A flash of brilliant light flared past the lead rider and took one of the followers in the shoulder. It should have been a glancing blow, but the injured man spasmed, then slumped in the saddle. Taylin risked a glance toward the source to the light to find that in the initial frenzy, Kaiel and Grandmother had scaled the wagon to her right.

Kaiel had his flute gripped tightly in the middle and it was easy to see why, as a gout of silver-white flame poured out of either end, arching back in a shape reminiscent of a bow. Which was exactly what it was, as evidenced by Kaiel miming drawing on that bow, which caused an arrow of the same coalesced energy to form and then streak toward the horsemen when released. That shot missed and by then, the group was at the gap.

The lead rider reared his horse as they reached the lines, aiming the animal’s hue hooves in Taylin’s direction. Unless she wanted the boys behind her to suffer her fate, there was nowhere to dodge. So she didn’t. With a snarl that no demi-human could mimic, she stepped forward and caught the flailing hooves on her shield.

Immediately, the wood strained and the tendons in her arm felt as if they were on fire. But she braced the length of the sword beneath it and pushed with both hands; her strength against the mass of the horse. The was a moment of incredible tension, and then suddenly the horse was too far back on its rear legs. It danced a moment more before Taylin angled her shield and threw it over into the horse passing on its left side.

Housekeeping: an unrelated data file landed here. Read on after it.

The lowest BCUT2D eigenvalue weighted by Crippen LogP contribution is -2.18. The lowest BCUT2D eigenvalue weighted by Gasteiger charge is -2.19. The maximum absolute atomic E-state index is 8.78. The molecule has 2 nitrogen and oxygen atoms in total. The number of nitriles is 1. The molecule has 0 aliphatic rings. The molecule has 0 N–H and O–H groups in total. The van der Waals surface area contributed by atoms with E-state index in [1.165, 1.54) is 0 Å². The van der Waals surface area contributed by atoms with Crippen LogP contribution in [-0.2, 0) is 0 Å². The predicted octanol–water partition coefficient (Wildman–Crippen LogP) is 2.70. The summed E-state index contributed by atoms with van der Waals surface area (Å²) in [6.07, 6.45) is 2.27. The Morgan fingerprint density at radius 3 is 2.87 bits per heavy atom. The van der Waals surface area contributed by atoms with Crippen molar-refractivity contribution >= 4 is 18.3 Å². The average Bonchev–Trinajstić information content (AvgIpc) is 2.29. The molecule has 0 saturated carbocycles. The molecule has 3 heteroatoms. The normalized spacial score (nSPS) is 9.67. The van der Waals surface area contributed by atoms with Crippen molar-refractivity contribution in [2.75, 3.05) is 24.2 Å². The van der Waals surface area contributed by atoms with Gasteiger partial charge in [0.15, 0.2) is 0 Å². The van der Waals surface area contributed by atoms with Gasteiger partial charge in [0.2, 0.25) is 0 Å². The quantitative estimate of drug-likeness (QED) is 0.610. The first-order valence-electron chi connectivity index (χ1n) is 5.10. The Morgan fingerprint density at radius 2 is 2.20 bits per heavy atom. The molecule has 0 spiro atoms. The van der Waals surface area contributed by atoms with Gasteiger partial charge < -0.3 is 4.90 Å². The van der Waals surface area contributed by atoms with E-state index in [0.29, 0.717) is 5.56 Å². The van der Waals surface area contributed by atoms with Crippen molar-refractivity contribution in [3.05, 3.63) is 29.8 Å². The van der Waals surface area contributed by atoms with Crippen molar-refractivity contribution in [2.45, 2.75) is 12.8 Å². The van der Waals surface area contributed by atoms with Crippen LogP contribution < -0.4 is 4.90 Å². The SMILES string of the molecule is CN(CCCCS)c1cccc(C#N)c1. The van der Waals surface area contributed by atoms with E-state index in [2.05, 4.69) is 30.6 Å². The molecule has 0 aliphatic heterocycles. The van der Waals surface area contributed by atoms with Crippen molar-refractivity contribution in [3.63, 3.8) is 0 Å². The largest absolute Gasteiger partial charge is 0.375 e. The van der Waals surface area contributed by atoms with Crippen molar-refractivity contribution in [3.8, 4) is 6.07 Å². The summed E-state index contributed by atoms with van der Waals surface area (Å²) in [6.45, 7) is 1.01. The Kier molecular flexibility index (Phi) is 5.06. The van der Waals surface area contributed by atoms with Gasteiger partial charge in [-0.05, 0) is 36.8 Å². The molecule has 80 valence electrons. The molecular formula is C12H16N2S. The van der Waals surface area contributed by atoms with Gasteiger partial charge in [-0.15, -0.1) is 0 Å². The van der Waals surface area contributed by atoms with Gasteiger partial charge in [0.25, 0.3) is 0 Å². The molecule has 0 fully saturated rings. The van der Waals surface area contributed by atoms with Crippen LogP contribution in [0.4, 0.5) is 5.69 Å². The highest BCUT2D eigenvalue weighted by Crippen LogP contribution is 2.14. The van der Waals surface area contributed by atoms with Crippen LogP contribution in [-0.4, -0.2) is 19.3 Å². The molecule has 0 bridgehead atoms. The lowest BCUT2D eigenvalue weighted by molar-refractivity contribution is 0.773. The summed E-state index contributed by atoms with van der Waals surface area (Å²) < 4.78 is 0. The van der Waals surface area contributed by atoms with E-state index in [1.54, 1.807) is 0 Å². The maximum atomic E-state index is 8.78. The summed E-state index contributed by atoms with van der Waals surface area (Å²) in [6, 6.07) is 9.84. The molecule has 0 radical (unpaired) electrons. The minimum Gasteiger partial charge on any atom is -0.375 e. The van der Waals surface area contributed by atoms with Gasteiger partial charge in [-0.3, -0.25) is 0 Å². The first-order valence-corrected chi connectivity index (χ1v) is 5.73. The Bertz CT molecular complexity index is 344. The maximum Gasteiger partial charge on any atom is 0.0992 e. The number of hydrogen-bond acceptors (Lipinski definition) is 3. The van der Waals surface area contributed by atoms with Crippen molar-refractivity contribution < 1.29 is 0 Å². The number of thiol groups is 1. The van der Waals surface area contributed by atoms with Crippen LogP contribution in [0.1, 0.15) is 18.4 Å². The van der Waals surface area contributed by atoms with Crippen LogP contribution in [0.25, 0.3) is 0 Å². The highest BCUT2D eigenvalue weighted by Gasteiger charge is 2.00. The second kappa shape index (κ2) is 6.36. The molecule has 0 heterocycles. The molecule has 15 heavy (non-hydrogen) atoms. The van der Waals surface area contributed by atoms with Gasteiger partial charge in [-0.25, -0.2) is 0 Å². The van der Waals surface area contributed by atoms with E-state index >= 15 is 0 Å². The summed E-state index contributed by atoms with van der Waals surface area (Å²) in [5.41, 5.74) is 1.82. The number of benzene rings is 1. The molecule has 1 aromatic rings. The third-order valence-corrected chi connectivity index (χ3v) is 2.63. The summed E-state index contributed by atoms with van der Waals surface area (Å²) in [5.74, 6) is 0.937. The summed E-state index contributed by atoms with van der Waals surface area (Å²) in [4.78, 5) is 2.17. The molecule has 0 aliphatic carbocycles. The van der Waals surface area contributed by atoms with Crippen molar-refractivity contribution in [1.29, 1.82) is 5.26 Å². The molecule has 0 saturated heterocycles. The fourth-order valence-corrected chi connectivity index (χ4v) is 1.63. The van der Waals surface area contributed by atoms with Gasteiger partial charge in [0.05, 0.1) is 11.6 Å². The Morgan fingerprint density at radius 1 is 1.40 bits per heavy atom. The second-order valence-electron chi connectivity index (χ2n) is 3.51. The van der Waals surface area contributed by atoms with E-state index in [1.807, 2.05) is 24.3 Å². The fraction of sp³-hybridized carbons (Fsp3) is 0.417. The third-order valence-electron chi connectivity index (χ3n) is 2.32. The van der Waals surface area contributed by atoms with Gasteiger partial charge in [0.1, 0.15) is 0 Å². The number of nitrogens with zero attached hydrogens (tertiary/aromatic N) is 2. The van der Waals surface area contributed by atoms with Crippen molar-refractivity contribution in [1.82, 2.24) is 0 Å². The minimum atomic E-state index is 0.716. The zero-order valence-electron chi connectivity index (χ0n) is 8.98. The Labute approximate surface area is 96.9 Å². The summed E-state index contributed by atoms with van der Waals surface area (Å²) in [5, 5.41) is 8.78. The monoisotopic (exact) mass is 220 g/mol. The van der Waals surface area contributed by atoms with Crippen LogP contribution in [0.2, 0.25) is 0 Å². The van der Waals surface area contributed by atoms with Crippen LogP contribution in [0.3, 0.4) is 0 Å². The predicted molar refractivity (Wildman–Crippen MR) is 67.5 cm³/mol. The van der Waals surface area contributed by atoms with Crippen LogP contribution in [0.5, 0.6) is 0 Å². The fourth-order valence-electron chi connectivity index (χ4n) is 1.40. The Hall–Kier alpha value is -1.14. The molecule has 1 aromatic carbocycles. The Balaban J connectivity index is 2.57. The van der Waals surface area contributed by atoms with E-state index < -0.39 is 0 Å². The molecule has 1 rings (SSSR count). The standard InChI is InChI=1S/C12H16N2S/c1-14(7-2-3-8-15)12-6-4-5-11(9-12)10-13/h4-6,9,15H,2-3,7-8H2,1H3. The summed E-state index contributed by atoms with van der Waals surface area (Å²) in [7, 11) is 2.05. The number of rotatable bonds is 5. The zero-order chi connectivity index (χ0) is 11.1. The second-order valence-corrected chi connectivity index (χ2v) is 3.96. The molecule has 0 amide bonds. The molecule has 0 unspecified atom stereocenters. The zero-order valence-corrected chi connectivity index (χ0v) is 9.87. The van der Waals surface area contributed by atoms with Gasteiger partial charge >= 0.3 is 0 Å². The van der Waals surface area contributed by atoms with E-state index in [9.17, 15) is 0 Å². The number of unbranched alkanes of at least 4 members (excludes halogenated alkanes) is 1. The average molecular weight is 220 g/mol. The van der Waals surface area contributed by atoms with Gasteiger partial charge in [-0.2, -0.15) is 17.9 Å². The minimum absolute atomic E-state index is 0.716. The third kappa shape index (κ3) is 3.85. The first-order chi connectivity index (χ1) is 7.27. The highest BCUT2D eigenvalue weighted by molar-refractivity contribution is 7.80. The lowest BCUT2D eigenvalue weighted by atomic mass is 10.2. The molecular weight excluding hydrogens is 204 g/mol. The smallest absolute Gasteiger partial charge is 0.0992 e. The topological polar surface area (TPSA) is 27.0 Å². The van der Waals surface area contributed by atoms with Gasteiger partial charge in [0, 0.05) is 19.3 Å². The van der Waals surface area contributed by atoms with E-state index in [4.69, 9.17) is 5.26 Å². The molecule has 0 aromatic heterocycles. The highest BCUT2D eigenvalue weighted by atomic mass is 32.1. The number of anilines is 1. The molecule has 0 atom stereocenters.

Both beasts shrieked with fear and rage as they went over, colliding hard with the wagon on that side. The rider of the smaller horse never had a chance as he was caught and crushed between the two masses. The smaller horse didn’t fair any better as its right front leg shattered.

The rider of the charger, however, leapt from his mount as it fell, rolling expertly and coming up before Taylin could drop her shield. He saw edged sword tore easily through the blacksmith’s apron and rasped as it slid along the outside of her ribs. Her borrowed, white robes soon became stained with blood.

How dare he. Her voice and not her voice snarled in her head. She brought the shield down to break his arm and would have too, were he not swift in freeing his sword and pulling back into a stance. He wasn’t fast enough, however, to raise his sword to block the blow she whipped at his head, removing it from his shoulders.